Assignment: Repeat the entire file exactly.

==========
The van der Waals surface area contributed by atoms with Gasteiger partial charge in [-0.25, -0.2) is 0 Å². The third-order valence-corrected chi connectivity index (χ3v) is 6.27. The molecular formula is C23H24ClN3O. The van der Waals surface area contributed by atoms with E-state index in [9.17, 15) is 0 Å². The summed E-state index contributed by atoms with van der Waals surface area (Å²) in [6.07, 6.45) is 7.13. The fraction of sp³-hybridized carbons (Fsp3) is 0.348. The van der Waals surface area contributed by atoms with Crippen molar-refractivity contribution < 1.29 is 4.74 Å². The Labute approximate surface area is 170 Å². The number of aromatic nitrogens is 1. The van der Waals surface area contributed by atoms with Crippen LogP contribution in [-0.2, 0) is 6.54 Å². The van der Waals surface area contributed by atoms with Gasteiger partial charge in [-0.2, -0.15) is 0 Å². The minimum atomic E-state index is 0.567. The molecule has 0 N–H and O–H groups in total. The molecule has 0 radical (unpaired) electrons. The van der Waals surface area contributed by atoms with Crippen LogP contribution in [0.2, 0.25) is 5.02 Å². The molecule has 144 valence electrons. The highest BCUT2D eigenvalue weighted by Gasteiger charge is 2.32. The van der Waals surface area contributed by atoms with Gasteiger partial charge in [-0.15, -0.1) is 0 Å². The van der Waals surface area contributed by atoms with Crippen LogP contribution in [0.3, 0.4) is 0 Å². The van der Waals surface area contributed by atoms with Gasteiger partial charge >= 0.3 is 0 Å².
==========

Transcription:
The van der Waals surface area contributed by atoms with Gasteiger partial charge in [-0.25, -0.2) is 0 Å². The third-order valence-corrected chi connectivity index (χ3v) is 6.27. The molecular formula is C23H24ClN3O. The van der Waals surface area contributed by atoms with E-state index in [9.17, 15) is 0 Å². The summed E-state index contributed by atoms with van der Waals surface area (Å²) in [6.07, 6.45) is 7.13. The fraction of sp³-hybridized carbons (Fsp3) is 0.348. The van der Waals surface area contributed by atoms with Crippen molar-refractivity contribution < 1.29 is 4.74 Å². The Labute approximate surface area is 170 Å². The number of aromatic nitrogens is 1. The van der Waals surface area contributed by atoms with Crippen LogP contribution in [-0.2, 0) is 6.54 Å². The van der Waals surface area contributed by atoms with Gasteiger partial charge in [-0.2, -0.15) is 0 Å². The minimum atomic E-state index is 0.567. The molecule has 0 N–H and O–H groups in total. The molecule has 0 radical (unpaired) electrons. The van der Waals surface area contributed by atoms with Crippen LogP contribution in [0.2, 0.25) is 5.02 Å². The molecule has 144 valence electrons. The highest BCUT2D eigenvalue weighted by Gasteiger charge is 2.32. The van der Waals surface area contributed by atoms with Gasteiger partial charge in [-0.15, -0.1) is 0 Å². The van der Waals surface area contributed by atoms with Crippen LogP contribution in [0.3, 0.4) is 0 Å². The van der Waals surface area contributed by atoms with Gasteiger partial charge >= 0.3 is 0 Å².